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Maumee’s Lauren Johnson And Alissa Schneider To Continue Their Basketball Careers In College

BY ANDY ROWER | MIRROR SPORTS — After leading Maumee’s girls program to its highest win total in a dozen years this winter, senior guards Lauren Johnson and Alissa Schneider signed to continue their academic and basketball careers at the collegiate level on April 11.

Maumee guard Lauren Johnson spots up for a 3-pointer during a January 12 game at Southview. Johnson earned third-team NLL honors this year after averaging 13 points, 3.3 rebounds, 2.8 steals and 1.6 assists per game.

Lauren Johnson

The daughter of Michael and Tina Johnson and younger sister to Summer and Haley Johnson, Lauren will play at Owens Community College.

A three-year player for the Panthers, the 5-foot-4 Johnson totaled 556 points, 154 rebounds, 127 steals, 109 treys and 54 assists during her last two seasons.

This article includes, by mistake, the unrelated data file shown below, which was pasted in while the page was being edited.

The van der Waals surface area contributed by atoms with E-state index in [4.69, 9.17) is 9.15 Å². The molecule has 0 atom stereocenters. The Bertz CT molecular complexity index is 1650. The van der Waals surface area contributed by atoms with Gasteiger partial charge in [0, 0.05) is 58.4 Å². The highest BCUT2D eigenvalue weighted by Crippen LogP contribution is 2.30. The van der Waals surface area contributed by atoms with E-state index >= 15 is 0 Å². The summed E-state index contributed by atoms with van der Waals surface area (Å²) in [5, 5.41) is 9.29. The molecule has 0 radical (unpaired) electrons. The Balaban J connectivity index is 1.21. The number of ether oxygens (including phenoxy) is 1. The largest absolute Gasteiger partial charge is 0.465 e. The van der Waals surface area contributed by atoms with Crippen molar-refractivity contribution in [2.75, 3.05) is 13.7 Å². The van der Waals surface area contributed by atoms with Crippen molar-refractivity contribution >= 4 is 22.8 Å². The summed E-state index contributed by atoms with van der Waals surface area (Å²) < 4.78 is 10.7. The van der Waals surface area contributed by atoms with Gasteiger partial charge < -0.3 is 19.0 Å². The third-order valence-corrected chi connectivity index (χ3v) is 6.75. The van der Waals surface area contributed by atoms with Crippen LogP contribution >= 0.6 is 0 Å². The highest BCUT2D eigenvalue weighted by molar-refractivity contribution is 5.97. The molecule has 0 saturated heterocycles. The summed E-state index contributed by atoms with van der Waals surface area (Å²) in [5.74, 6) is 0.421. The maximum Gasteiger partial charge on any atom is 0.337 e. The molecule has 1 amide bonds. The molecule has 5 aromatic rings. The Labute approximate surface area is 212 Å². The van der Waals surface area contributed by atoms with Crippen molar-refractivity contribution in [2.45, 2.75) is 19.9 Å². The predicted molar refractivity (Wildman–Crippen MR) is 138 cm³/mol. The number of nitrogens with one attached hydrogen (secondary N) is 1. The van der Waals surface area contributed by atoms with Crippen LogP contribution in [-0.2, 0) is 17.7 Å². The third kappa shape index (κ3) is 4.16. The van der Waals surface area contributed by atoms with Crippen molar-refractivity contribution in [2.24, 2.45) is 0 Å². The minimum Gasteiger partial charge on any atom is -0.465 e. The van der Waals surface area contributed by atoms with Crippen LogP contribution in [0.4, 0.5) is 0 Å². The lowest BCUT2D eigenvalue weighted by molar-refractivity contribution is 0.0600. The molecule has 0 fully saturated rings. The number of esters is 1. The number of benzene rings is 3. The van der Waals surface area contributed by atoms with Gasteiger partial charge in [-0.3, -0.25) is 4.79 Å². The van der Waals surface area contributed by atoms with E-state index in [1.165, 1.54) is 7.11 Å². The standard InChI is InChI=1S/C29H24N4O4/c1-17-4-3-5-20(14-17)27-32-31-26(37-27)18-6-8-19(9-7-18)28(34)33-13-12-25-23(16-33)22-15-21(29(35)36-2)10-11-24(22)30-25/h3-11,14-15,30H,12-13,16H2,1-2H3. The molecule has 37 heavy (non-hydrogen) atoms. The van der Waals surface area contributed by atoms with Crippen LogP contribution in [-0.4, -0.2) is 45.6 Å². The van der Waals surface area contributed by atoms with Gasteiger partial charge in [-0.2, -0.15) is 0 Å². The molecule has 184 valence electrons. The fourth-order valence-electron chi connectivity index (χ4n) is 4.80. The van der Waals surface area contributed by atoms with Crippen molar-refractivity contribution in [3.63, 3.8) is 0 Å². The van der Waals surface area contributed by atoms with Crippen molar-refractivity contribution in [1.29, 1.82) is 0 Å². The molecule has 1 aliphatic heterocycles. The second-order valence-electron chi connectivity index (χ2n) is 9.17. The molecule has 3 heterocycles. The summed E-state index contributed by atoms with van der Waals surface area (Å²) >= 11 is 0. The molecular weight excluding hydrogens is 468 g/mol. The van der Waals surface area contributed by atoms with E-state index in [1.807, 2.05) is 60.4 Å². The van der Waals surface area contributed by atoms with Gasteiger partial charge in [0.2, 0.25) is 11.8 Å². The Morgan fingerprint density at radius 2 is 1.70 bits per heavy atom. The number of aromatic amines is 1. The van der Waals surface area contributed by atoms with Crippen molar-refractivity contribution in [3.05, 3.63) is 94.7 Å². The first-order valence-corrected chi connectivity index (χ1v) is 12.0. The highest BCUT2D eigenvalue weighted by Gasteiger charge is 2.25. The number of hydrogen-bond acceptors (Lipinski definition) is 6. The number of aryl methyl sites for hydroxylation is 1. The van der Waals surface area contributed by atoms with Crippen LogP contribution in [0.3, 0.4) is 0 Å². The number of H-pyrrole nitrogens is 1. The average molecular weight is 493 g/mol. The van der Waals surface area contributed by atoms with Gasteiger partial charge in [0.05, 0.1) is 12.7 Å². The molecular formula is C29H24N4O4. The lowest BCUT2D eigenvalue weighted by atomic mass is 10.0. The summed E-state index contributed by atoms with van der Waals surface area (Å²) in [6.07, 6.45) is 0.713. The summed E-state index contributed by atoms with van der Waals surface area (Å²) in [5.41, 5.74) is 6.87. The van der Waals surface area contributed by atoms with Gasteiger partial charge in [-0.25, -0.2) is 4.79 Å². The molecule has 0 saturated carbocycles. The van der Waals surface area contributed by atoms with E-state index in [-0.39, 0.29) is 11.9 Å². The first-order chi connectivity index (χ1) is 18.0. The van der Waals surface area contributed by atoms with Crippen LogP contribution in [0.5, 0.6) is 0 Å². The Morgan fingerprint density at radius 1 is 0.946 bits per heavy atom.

Johnson said she has been playing basketball since she was in kindergarten.

She first began to play organized basketball in church leagues and then moved up to the Maumee Recreation League before playing for the Panthers at Gateway.

“A coach in elementary school challenged me one summer to dribble up and down my street with my left hand every day, all summer,” Johnson said. “That challenge made me realize that the only way I was going to get better was to practice every day.”

Johnson said it wasn’t until her days at Gateway that she began to realize she was doing better than many of the players her age.